In these two days we want to talk about the meaning and the future of prison chaplaincy and the ICCPPC. We could analyse the last years, our disappointments, our discouragement, as well as some excuses. But we are not here for ourselves. Not only priests, but all of us have a vocation that we must cultivate. The final text of the Würzburg Synod says: 'The world does not need its hopelessness to be doubled by religion - i.e. by us, by the ICCPPC, by pastoral workers - but it needs and seeks ... the counterweight, the explosive power of lived hope.'

That this explosive power is urgently needed is evident among the poor. In prison it is obvious. How much desperation there is, because one cannot bear one's own failure, because one does not know how to go on, because the family breaks up because of the separation, because others have to share the burden of one's own guilt. For many, the prison door later becomes a revolving door because they can no longer gain a foothold outside in society, because they cannot get away from drugs, because they feel abandoned. And yet there is also so much hope among the prisoners, hope against all hope! I often hear sentences like the following: In my life so far I have been disappointed by everyone, but God has never disappointed me. Everyone deserves a second chance. And: When I am free again, everything will change.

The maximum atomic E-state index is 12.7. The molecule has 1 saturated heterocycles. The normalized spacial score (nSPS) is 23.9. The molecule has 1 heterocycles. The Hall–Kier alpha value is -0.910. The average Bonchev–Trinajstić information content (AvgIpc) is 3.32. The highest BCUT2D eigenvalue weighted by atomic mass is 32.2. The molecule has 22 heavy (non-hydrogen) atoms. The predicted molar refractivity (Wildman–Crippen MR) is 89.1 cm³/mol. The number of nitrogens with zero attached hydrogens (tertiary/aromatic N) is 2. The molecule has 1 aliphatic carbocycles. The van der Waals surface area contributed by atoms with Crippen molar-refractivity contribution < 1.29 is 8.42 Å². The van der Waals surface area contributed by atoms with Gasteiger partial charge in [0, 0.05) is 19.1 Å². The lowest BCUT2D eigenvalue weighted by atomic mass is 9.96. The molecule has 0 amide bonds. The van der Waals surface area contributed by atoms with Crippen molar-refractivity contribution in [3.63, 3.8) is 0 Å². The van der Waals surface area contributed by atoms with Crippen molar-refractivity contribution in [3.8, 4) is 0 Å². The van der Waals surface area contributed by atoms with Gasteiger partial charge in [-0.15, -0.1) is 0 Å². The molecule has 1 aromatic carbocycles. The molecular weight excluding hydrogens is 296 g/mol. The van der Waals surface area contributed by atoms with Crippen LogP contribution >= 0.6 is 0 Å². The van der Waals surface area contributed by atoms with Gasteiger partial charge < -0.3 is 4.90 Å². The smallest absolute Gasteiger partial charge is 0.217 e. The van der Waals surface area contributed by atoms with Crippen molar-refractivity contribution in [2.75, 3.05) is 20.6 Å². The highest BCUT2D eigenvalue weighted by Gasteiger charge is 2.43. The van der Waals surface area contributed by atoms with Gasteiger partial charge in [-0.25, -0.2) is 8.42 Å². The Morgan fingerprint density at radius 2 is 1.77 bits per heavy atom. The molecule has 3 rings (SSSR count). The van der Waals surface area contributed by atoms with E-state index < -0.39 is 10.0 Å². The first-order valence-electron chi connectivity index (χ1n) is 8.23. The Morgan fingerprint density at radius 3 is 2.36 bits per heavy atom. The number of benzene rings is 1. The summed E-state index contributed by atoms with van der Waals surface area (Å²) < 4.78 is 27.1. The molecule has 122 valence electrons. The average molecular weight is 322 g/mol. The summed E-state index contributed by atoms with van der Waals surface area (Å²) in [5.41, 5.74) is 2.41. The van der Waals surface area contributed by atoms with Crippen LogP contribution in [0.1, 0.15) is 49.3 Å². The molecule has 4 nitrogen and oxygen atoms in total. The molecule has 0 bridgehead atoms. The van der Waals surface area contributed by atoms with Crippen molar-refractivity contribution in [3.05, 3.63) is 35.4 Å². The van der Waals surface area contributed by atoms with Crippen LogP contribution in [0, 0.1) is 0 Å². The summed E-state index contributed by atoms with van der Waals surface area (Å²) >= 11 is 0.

Taking prisoners' hope for a new chance seriously

Staff members and also we chaplains are quick to smile at such a statement or to dismiss it with a wave of the hand. But for most prisoners this is not just some good New Year's resolution that no longer applies the next day. Even if some later slip back into the old ways, they really mean it, they believe in a conversion, they hope for their second chance, they deeply hope that they can improve. At the moment, a woman has come back to Würzburg Prison who celebrated her first communion there when she was first imprisoned and who really made a lot of effort for her family after her release and was on a good path. I had frequent contact with her. But at some point, everything became too difficult. Her children were taken away from her, her husband left her, she lost her flat. After the first few weeks in prison, she said: 'Actually, I'm glad I'm back here. The last weeks outside were very difficult. I was difficult. I was no longer myself. I hope I can recover and then become the person I was when I was last released.' She is serious about this. After all, she cannot afford to give up this hope.